By Karen Gregory, RN, Director of Compliance and Education for Total Medical Compliance.
Today I sit looking out my office window thinking about the snow we had this past winter. It seems winter was long and very unusual this year. Even the coast of our fair state (NC) received some of the white flakes. I must admit I long for the day I can throw open the windows and just air out my little space, otherwise known at our house as “spring cleaning”.
But, what does spring cleaning have to do with compliance? At each of the Infection Control/SPICE seminars I present I have attendees go through an activity. I will challenge each of you now, as I do for those attending the seminar: the next time you enter your office, walk in the front door as a patient or potential new employee or even an OSHA inspector would enter. Now, ask your selves the following questions:
□ Is the waiting area clean and organized?
□ Are there silk plants that have dust bunnies attached?
□ Is the carpet in good repair?
□ How old are the magazines?
□ Are the operatories filled with items not in use?
□ Are the counters free of clutter so surface disinfection can easily occur?
□ Are sharps containers overfilled?
□ Is the sterilization area clean and well organized?
I think you can see where I am going with this one, but actually there are some compliance basics that go along with appearance and overall well being of your physical location.
In the past year we have seen significant increases in office inspections and enforcement of regulations by OSHA. In fact, in 2010 some 83 dental practices were inspected by the North Carolina Departement of Labor, aka, North Carolina OSHA. This is in comparison to three practices inspected in 2009. Of these 83 practices, 55% were issued citations, some of which received fines. Interestingly fines ranged anywhere from $100 to well over $11,000. From all indications inspections will continue to occur and based on our experience, inspectors are becoming more and more focused on items specific to the healthcare environment.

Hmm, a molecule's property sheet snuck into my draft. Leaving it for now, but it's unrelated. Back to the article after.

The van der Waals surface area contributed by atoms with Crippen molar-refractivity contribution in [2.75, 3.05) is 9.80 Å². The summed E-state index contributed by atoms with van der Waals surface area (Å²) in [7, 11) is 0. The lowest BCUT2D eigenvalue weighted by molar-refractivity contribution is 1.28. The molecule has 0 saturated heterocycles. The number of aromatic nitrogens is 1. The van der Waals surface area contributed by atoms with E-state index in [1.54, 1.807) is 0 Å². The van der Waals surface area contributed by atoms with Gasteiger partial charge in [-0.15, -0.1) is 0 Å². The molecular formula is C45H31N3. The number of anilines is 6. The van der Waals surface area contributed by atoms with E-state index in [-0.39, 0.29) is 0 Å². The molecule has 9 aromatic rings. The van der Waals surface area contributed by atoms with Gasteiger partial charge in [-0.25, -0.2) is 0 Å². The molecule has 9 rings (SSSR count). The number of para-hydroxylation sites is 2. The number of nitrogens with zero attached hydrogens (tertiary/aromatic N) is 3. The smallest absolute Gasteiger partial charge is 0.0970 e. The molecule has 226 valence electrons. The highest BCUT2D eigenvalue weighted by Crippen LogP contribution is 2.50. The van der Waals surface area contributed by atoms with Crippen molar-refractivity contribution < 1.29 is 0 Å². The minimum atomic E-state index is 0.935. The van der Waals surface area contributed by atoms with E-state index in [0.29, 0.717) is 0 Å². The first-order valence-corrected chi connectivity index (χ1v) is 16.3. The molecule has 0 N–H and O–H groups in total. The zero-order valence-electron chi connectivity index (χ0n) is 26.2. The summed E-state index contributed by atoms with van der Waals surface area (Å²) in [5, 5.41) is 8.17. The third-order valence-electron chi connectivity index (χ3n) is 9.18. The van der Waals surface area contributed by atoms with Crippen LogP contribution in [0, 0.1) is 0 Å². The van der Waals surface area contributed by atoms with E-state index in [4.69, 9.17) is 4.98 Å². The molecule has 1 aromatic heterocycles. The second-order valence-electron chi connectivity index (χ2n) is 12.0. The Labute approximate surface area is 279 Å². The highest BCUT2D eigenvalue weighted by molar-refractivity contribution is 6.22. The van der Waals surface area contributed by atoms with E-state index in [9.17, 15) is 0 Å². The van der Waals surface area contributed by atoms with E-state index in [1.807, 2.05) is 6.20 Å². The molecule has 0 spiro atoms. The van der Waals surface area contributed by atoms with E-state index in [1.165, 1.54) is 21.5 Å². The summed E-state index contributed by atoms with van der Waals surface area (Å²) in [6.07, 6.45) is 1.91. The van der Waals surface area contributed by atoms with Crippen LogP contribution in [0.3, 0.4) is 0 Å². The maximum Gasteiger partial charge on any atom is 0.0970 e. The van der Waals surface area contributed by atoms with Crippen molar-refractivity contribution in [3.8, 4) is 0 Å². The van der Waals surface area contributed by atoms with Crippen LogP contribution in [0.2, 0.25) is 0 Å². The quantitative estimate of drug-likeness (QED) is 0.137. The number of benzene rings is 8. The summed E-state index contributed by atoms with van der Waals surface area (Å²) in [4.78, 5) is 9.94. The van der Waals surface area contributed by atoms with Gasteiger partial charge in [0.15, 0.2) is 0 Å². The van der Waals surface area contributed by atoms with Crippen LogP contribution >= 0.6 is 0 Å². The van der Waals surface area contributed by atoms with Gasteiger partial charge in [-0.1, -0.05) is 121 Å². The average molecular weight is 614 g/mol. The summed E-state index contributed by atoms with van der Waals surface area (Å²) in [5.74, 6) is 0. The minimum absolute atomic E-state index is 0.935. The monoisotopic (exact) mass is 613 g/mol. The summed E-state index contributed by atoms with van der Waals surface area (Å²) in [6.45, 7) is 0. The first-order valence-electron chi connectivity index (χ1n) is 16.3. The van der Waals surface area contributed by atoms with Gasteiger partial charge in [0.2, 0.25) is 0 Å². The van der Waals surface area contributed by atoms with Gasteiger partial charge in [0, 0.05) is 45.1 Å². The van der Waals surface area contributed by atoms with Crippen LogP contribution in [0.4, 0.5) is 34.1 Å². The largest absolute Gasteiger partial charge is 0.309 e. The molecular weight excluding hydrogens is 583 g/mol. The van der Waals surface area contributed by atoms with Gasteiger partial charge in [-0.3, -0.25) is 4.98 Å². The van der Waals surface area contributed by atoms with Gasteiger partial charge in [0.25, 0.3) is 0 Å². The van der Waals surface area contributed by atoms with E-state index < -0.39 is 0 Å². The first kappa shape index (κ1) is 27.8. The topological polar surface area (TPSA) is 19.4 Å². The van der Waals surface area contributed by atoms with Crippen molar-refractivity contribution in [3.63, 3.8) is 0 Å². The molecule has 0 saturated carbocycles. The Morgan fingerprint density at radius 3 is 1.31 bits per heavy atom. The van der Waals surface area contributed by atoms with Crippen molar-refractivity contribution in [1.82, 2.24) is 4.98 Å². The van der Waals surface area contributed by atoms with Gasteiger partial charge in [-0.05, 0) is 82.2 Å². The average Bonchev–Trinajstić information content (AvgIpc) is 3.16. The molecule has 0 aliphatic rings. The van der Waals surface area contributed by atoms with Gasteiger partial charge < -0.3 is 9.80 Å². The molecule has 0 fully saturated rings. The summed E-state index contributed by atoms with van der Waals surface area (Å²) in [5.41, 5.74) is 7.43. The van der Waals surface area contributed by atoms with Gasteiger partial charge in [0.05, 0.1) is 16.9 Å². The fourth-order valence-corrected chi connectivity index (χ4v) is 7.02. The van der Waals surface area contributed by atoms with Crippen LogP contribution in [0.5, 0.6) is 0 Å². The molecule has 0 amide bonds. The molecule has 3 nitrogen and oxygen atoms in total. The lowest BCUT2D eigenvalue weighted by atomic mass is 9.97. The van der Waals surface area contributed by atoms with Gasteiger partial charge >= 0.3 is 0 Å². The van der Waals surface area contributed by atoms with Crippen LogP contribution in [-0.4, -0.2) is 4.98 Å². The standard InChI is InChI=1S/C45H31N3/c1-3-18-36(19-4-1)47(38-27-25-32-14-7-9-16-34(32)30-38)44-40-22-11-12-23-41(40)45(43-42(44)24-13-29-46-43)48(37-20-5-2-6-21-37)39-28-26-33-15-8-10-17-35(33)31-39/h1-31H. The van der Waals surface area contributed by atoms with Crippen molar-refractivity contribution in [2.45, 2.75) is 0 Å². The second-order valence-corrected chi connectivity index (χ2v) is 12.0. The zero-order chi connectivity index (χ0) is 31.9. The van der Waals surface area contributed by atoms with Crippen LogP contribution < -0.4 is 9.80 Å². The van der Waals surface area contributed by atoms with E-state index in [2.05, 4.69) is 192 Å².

The following are a few examples of citations which received fines:
No written Exposure Control Plan
Lack of documentation that hepatitis B vaccination was offered
Inadequate process for cleaning/laundering of reusable PPE
Lack of process for new employees to receive training
Appropriate use of engineering and work practice controls
No written Hazard Communication Plan
Evidence surfaces had not been appropriated cleaned and disinfected
Additionally there have been several instances of employees, volunteers, and patients contracting hepatitis B through the delivery of health care. In most of these scenarios, the sterilization process, surface disinfection and the appropriate use of single use devices have been at the center of investigations.
So, back to the spring cleaning scenario! Go through the physical process of looking at the practice as well as evaluating the processes around the delivery of care. When defining compliance, we will look at it from two different perspectives: employee safety and patient safety. Hopefully you won’t have too many cobwebs to clear away!
Employee safety standards are often referred to as OSHA standards. The following are some examples of safeguards which must be in place in your practice to ensure employees are provided a safe work environment.
□ Training is essential in order for employees to understand safety measures in place in their work environment. Annual training is not only a best practice; bloodborne pathogen training is required by law on an annual basis. In fact, we have worked with a client who has been cited for not having annual training within a 365 day window from the previous year.
□ Written plans on exposure control and hazardous communication must be available at all times to employees. Each employee should know where to locate the written plan as well as where to locate Material Safety Data Sheets for all chemicals they work with in their particular practice environment.
□ Appropriate documentation of hepatitis B vaccination or vaccination declination.
□ Personal protective equipment (PPE) is provided by the employer at no cost to the employee. Employers must also provide laundering of reusable PPE. Employees should not take their contaminated PPE home for cleaning.